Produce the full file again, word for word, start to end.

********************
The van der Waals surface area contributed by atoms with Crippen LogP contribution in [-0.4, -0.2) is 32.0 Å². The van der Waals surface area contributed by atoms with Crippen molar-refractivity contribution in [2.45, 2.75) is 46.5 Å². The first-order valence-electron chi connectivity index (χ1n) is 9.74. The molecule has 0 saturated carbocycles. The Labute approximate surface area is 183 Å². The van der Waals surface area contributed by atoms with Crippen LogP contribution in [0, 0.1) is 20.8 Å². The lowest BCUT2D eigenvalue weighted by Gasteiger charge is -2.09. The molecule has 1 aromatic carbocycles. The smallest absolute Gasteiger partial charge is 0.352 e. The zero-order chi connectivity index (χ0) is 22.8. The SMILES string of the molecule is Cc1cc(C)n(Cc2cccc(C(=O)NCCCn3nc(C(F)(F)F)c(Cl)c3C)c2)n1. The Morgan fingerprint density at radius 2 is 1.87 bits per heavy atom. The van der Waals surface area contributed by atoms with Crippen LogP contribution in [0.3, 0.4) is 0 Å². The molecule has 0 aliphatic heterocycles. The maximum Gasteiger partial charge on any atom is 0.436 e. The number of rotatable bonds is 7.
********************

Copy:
The van der Waals surface area contributed by atoms with Crippen LogP contribution in [-0.4, -0.2) is 32.0 Å². The van der Waals surface area contributed by atoms with Crippen molar-refractivity contribution in [2.45, 2.75) is 46.5 Å². The first-order valence-electron chi connectivity index (χ1n) is 9.74. The molecule has 0 saturated carbocycles. The Labute approximate surface area is 183 Å². The van der Waals surface area contributed by atoms with Crippen LogP contribution in [0, 0.1) is 20.8 Å². The lowest BCUT2D eigenvalue weighted by Gasteiger charge is -2.09. The molecule has 1 aromatic carbocycles. The smallest absolute Gasteiger partial charge is 0.352 e. The zero-order chi connectivity index (χ0) is 22.8. The SMILES string of the molecule is Cc1cc(C)n(Cc2cccc(C(=O)NCCCn3nc(C(F)(F)F)c(Cl)c3C)c2)n1. The Morgan fingerprint density at radius 2 is 1.87 bits per heavy atom. The van der Waals surface area contributed by atoms with Crippen LogP contribution in [0.3, 0.4) is 0 Å². The molecule has 0 aliphatic heterocycles. The maximum Gasteiger partial charge on any atom is 0.436 e. The number of rotatable bonds is 7.